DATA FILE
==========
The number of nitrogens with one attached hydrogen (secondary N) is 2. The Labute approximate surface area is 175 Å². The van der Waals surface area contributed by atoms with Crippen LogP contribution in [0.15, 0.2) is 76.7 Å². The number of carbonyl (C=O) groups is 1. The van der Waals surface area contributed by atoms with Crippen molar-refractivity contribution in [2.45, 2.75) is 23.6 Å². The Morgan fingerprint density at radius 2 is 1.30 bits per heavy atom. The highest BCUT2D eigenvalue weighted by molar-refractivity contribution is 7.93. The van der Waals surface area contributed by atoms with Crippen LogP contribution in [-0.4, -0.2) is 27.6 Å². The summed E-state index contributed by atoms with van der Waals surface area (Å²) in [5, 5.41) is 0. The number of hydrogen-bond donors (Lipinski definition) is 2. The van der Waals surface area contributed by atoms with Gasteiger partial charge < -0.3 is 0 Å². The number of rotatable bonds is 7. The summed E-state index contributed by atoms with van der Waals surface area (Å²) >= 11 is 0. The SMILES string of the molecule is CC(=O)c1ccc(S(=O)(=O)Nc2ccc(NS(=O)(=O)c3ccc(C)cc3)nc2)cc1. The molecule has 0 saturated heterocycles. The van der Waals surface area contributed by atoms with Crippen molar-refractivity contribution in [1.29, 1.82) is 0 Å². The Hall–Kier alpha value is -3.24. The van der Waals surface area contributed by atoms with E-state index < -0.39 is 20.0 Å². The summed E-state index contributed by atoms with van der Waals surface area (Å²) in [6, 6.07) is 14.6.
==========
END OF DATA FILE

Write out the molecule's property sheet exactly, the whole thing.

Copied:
The number of nitrogens with one attached hydrogen (secondary N) is 2. The Labute approximate surface area is 175 Å². The van der Waals surface area contributed by atoms with Crippen LogP contribution in [0.15, 0.2) is 76.7 Å². The number of carbonyl (C=O) groups is 1. The van der Waals surface area contributed by atoms with Crippen molar-refractivity contribution in [2.45, 2.75) is 23.6 Å². The Morgan fingerprint density at radius 2 is 1.30 bits per heavy atom. The highest BCUT2D eigenvalue weighted by molar-refractivity contribution is 7.93. The van der Waals surface area contributed by atoms with Crippen LogP contribution in [-0.4, -0.2) is 27.6 Å². The summed E-state index contributed by atoms with van der Waals surface area (Å²) in [5, 5.41) is 0. The number of hydrogen-bond donors (Lipinski definition) is 2. The van der Waals surface area contributed by atoms with Gasteiger partial charge < -0.3 is 0 Å². The number of rotatable bonds is 7. The summed E-state index contributed by atoms with van der Waals surface area (Å²) >= 11 is 0. The SMILES string of the molecule is CC(=O)c1ccc(S(=O)(=O)Nc2ccc(NS(=O)(=O)c3ccc(C)cc3)nc2)cc1. The molecule has 0 saturated heterocycles. The van der Waals surface area contributed by atoms with Crippen molar-refractivity contribution in [1.29, 1.82) is 0 Å². The Hall–Kier alpha value is -3.24. The van der Waals surface area contributed by atoms with E-state index < -0.39 is 20.0 Å². The summed E-state index contributed by atoms with van der Waals surface area (Å²) in [6, 6.07) is 14.6.